Whether writing for his Claudia Quintet or Large Ensemble, drummer/composer John Hollenbeck creates expansive canvases out of small, sturdy ideas. Hollenbeck’s music is equal parts knotty and lyrical, held together with a playful and subversive sense of humor. Ahead of what was to be a North American tour with the Claudia Quintet, we at Jazz Speaks caught up with John by phone to talk about making music from those small ideas, whether melodic cells or “forbidden” words.
The Jazz Gallery: Recently, you’ve written this new batch of music based on words that were left out, or recommended left out, of CDC budget proposals. What drew you to these words, and to turning them into musical forms?
John Hollenbeck: At the time, I was thinking about writing some new music for the Claudia Quintet, and this report came out, which was really big news for a week. Because the initial headlines were sensationalized, it was dismissed as “fake news.” But after reading more even-handed reports, I discovered it was true that the omission of certain words was discussed by career government employees who were actually trying to help their colleagues get their proposals through congressional channels. I was so surprised that this particular collection of words was deemed so sensitive and thought, “wouldn’t it be terrible if those words went out of fashion because of this.” From my perspective, the possibility that someone wouldn’t fund a CDC program because they read the term “science-based” in a proposal document is crazy!
Every time I work on music, I’m using cells, or musical ideas, in different ways. In this case, each word became a title and then I tried have the musical material relate to the title in some way. For example, one of the pieces, “evidenced-based” also has a bit of a relationship to Thelonious Monk’s tune “Evidence,” at least rhythmically. It’s not the same rhythm, but it evokes that rhythm.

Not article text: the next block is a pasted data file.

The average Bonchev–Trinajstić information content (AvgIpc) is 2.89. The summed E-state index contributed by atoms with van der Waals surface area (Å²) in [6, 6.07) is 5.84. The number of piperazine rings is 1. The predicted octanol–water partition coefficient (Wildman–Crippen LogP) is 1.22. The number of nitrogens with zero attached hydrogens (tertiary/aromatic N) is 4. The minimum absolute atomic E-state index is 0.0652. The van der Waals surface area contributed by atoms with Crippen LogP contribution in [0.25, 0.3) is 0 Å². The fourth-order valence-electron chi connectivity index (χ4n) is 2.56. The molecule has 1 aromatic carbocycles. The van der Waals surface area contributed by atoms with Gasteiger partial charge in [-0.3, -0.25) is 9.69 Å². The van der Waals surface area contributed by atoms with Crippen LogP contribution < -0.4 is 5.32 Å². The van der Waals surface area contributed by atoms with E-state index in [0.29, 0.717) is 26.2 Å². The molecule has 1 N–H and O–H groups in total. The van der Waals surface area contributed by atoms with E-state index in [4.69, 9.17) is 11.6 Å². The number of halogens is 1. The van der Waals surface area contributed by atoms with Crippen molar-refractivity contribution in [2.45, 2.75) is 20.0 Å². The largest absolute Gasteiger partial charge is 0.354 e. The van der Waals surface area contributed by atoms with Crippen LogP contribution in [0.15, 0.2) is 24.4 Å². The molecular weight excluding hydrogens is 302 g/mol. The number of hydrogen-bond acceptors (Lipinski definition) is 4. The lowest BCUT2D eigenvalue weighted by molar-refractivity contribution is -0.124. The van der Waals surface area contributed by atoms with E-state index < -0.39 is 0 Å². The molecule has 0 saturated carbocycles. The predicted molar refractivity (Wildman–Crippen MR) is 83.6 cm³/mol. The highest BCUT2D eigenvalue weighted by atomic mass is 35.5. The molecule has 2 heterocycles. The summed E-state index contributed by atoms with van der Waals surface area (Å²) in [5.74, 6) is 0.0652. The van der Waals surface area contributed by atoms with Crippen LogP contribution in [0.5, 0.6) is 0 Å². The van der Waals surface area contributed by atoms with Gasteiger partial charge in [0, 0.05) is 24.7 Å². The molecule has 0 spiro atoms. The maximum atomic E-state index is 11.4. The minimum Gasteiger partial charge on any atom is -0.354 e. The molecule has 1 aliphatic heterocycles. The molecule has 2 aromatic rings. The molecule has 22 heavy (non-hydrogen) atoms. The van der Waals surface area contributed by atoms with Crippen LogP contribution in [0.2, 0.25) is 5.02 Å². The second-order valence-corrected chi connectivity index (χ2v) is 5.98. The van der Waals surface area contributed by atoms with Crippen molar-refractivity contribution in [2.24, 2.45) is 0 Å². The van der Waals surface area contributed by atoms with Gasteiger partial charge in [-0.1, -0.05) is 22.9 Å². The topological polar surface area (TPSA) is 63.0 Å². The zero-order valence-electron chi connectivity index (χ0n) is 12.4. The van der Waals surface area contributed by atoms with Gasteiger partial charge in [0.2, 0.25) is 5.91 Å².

TJG: That sort of left jab, right hook thing, the listener not knowing when the next hit is going to land.
JH: Yeah. But a lot of the other pieces have a more fluid relationship to the words. The words were a little inspiration to get me going. The basic idea was to have pieces with those titles to keep those words alive.
TJG: I’d love to talk more about your process of translation from words to music. You’ve used text in your pieces before in different ways, like the recitations and settings of Kenneth Patchen poems from What is the Beautiful, or the Franklin Delano Roosevelt speech recording that you used on September. But in this case, with words acting more as inspiration than surface texture, how important is it for the meaning of the word to appear to the listener in the piece?
JH: Thinking about other music that I’ve written, I don’t think transmitting the meaning of the words is that important, because that meaning is super subjective anyway. Everyone has their own ideas of what words mean. In this case, I think having the words as titles was a way to keep me on a certain track when making compositional decisions.
Certain words, like “entitlement,” are really complex in their meaning. So for me, that translated as a really long, rhythmically-abstract piece. It has a really solid groove to it, but you can hear it in two different tempos at the same time. Of course, someone could easily say, “That doesn’t sound like entitlement!” The titles helped me put the compositions in a certain place, but they don’t define one particular listener experience.
TJG: I’m interested in how titles like these can be evocative of the music, and also provocative. Like if a listener hears this music without the title, they could interpret a very different meaning than if they knew the title going in. Do you think the title words provoke the listeners to experience the music in a certain way?
JH: It might, buy that was not my intention. Writing music inspired by these words was a very spontaneous decision. The words inspired me to write some new music. At that moment, I was not thinking farther than their conception.